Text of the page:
Bousset, and continues under Ehrman. I think Ehrman's basic point is well
              taken. Some heresies really were divergences from original doctrine. In this
              class I would put the Gnostic group, not that I dislike the Gnostics,
              necessarily, but that such ideas don't seem to turn up until late in the
              Gospel sequence. But other heresies, such as what I have called Ascension
              Christianity, seem to have antedated the eventually victorious Resurrection
              Christianity, and were victims of its success. The early views were squashed
              out by the later ones. (For Chinese-aware persons, there is a neat parallel
              in the way Analects 9:1 argues, on behalf of LI Confucianism but against the
              textual facts, that Confucius himself had never advocated the earlier RVN
              Confucianism; see my article in Van Norden (ed) Confucius and the Analects:
              New Essays, Oxford 2002). To borrow a title from Ehrman, they are among the
              Lost Christianities; Christianities That Might Have Been, and even that
              *were* for a while, in places as far flung as Corinth and Philippi, until
              overtaken by the somehow more persuasive Resurrection version, with no less
              than the indefatigable Paul to beat its drum.

              Bruce

              E Bruce Brooks
              Warring States Project
              University of Massachusetts at Amherst
            • Chuck Jones
              Bruce,   Excellent thoughts, well communicated.  I comment on one brief passage.   Bruce wrote:  ...the fact of Jesus having *previously predicted* that
              Message 6 of 10 , Oct 15 6:45 AM
                Bruce,
                 
                Excellent thoughts, well communicated.  I comment on one brief passage.
                 
                Bruce wrote:  "...the fact of Jesus having *previously predicted*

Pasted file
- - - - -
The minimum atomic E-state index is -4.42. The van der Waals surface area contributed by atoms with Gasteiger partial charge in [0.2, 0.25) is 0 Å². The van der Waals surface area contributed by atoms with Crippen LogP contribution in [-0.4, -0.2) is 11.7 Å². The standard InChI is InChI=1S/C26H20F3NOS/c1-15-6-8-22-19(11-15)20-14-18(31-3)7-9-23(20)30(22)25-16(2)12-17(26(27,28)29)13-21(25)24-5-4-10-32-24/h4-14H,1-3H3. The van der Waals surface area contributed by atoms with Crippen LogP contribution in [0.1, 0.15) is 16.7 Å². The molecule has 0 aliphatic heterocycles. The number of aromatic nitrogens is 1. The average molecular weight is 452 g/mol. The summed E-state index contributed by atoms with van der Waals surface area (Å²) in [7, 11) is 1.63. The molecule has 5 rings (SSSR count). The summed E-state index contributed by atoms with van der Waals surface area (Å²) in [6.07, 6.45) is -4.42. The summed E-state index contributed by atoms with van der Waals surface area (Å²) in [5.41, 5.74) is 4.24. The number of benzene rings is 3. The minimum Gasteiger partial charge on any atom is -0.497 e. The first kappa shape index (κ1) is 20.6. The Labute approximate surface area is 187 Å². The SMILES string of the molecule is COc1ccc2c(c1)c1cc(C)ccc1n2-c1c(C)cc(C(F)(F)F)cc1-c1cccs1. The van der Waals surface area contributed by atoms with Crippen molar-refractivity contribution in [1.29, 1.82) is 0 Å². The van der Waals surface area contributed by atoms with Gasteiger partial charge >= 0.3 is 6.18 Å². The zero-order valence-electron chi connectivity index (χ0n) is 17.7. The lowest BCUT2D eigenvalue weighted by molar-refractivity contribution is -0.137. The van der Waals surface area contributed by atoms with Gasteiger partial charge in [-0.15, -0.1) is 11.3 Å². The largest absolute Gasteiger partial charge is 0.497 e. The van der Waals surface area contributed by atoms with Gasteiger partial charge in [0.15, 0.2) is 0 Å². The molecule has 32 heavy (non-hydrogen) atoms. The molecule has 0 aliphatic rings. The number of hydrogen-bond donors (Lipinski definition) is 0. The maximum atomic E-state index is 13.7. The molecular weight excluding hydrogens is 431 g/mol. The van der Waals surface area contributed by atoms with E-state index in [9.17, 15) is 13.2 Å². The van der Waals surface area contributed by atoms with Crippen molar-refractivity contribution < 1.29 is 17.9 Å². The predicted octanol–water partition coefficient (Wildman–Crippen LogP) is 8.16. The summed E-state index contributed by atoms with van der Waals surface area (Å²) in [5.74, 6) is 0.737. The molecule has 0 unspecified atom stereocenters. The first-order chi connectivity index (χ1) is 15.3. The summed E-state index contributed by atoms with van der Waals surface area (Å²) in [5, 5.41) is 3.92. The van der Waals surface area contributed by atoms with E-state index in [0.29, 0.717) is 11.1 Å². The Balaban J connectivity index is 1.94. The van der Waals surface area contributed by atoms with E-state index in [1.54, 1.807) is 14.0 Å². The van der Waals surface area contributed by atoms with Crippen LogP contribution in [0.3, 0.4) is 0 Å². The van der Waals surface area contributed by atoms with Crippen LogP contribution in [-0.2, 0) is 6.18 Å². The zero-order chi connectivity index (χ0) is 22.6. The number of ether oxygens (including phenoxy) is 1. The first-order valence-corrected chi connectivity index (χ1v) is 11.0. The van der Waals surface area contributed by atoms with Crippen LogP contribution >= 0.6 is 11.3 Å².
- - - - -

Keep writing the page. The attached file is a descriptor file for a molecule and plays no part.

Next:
that appearance...., like all the other predictions in Mark (the Denial of
                Peter is predicted in precisely the context around Mk 14:28), is meant to
                show, not what happened, and not even that it was somehow cosmically
                foreseen (as the OT echoes here and there in Mark are probably meant to
                suggest), but that Jesus himself was aware of it all in advance. This
                increases the stature of Jesus as a prophet. It also adds to the
                authenticity of the Appearance to Peter, which might otherwise be felt as an
                irrelevant addendum to previous tradition. It avoids the possible objection
                that Christianity, in the sense of the Risen Jesus, was an invention of
                Peter. I would interpret thus: a new element in Christianity which in fact
                may have gone back to a post-Crucifixion vision of Peter has here been more
                firmly incorporated in Christianity by being brought within the
                foreknowledge of Jesus."
                 
                I agree with this analysis of the purpose of the prediction passages in Mk.
                 
                I believe that Peter and others experienced unexpected visions of Jesus post-death.  I believe these experiences caused them to conclude Jesus was the Messiah after all.  They then went tanakh spelunking to authenticate the view.  And they also created scenes like the ones you describe because it would be pretty implausible for the Messiah to be surprised by his own (long-predicted) resurrection to glory!

                Rev. Chuck Jones
                Atlanta, Georgia




                [Non-text portions of this message have been removed]
              • E Bruce Brooks
                To: Synoptic Cc: GPG, WSW In Response To: Chuck Jones On: Peter and Resurrection Theory From: Bruce Chuck had begun, and I hope I may be forgiven for repeating
                Message 7 of 10 , Oct 15 9:04 AM
                  To: Synoptic
                  Cc: GPG, WSW
                  In Response To: Chuck Jones